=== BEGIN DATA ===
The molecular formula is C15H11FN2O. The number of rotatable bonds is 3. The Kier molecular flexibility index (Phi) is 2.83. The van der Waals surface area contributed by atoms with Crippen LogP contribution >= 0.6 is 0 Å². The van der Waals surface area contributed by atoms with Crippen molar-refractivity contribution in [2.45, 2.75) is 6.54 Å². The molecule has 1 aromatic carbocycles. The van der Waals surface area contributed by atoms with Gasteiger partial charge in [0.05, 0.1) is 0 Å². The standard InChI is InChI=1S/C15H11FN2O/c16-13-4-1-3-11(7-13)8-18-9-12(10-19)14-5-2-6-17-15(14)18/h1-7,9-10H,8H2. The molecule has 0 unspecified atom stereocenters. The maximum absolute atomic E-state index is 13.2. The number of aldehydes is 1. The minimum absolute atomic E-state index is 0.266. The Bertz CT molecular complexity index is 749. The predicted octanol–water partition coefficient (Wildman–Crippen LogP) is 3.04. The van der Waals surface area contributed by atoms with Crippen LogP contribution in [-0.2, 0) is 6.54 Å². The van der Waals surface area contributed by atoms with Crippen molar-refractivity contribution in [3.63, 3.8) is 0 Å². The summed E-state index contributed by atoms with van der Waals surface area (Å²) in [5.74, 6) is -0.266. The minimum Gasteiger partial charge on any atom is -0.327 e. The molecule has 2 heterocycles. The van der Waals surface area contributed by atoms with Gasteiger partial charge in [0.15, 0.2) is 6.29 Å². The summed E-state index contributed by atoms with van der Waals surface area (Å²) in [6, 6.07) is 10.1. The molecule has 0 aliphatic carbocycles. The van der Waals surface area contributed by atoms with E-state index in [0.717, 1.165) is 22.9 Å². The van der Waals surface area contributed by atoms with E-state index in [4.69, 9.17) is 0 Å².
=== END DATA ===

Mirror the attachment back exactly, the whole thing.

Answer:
The molecular formula is C15H11FN2O. The number of rotatable bonds is 3. The Kier molecular flexibility index (Phi) is 2.83. The van der Waals surface area contributed by atoms with Crippen LogP contribution >= 0.6 is 0 Å². The van der Waals surface area contributed by atoms with Crippen molar-refractivity contribution in [2.45, 2.75) is 6.54 Å². The molecule has 1 aromatic carbocycles. The van der Waals surface area contributed by atoms with Gasteiger partial charge in [0.05, 0.1) is 0 Å². The standard InChI is InChI=1S/C15H11FN2O/c16-13-4-1-3-11(7-13)8-18-9-12(10-19)14-5-2-6-17-15(14)18/h1-7,9-10H,8H2. The molecule has 0 unspecified atom stereocenters. The maximum absolute atomic E-state index is 13.2. The number of aldehydes is 1. The minimum absolute atomic E-state index is 0.266. The Bertz CT molecular complexity index is 749. The predicted octanol–water partition coefficient (Wildman–Crippen LogP) is 3.04. The van der Waals surface area contributed by atoms with Crippen LogP contribution in [-0.2, 0) is 6.54 Å². The van der Waals surface area contributed by atoms with Crippen molar-refractivity contribution in [3.63, 3.8) is 0 Å². The summed E-state index contributed by atoms with van der Waals surface area (Å²) in [5.74, 6) is -0.266. The minimum Gasteiger partial charge on any atom is -0.327 e. The molecule has 2 heterocycles. The van der Waals surface area contributed by atoms with Gasteiger partial charge in [0.15, 0.2) is 6.29 Å². The summed E-state index contributed by atoms with van der Waals surface area (Å²) in [6, 6.07) is 10.1. The molecule has 0 aliphatic carbocycles. The van der Waals surface area contributed by atoms with E-state index in [0.717, 1.165) is 22.9 Å². The van der Waals surface area contributed by atoms with E-state index in [4.69, 9.17) is 0 Å².